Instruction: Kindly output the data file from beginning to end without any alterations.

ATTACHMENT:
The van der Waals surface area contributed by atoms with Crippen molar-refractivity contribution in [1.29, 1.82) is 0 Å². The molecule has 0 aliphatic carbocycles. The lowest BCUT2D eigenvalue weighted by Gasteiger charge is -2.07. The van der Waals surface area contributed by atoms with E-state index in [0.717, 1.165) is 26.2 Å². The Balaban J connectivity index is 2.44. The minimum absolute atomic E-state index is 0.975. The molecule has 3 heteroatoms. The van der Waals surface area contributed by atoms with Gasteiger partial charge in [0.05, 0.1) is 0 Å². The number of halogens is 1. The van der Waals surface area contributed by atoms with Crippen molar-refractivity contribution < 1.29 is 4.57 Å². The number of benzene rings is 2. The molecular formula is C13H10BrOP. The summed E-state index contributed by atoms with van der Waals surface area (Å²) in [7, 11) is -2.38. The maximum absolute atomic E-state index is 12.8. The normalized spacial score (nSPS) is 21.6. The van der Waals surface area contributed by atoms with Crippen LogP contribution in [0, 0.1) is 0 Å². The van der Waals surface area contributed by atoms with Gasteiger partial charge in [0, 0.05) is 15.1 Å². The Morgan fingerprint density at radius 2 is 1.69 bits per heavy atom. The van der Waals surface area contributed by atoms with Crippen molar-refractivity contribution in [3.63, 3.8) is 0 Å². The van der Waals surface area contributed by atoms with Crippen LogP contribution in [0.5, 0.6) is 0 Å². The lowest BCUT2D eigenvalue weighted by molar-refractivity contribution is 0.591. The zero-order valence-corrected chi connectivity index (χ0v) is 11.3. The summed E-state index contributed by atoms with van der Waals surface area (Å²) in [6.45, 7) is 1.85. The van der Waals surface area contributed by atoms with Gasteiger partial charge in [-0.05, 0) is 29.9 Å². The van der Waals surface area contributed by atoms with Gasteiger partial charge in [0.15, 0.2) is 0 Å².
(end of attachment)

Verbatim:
The van der Waals surface area contributed by atoms with Crippen molar-refractivity contribution in [1.29, 1.82) is 0 Å². The molecule has 0 aliphatic carbocycles. The lowest BCUT2D eigenvalue weighted by Gasteiger charge is -2.07. The van der Waals surface area contributed by atoms with E-state index in [0.717, 1.165) is 26.2 Å². The Balaban J connectivity index is 2.44. The minimum absolute atomic E-state index is 0.975. The molecule has 3 heteroatoms. The van der Waals surface area contributed by atoms with Gasteiger partial charge in [0.05, 0.1) is 0 Å². The number of halogens is 1. The van der Waals surface area contributed by atoms with Crippen molar-refractivity contribution < 1.29 is 4.57 Å². The number of benzene rings is 2. The molecular formula is C13H10BrOP. The summed E-state index contributed by atoms with van der Waals surface area (Å²) in [7, 11) is -2.38. The maximum absolute atomic E-state index is 12.8. The normalized spacial score (nSPS) is 21.6. The van der Waals surface area contributed by atoms with Crippen LogP contribution in [0, 0.1) is 0 Å². The van der Waals surface area contributed by atoms with Gasteiger partial charge in [0, 0.05) is 15.1 Å². The Morgan fingerprint density at radius 2 is 1.69 bits per heavy atom. The van der Waals surface area contributed by atoms with Crippen molar-refractivity contribution in [3.63, 3.8) is 0 Å². The van der Waals surface area contributed by atoms with Crippen LogP contribution in [0.5, 0.6) is 0 Å². The lowest BCUT2D eigenvalue weighted by molar-refractivity contribution is 0.591. The zero-order valence-corrected chi connectivity index (χ0v) is 11.3. The summed E-state index contributed by atoms with van der Waals surface area (Å²) in [6.45, 7) is 1.85. The van der Waals surface area contributed by atoms with Gasteiger partial charge in [-0.05, 0) is 29.9 Å². The van der Waals surface area contributed by atoms with Gasteiger partial charge in [0.15, 0.2) is 0 Å².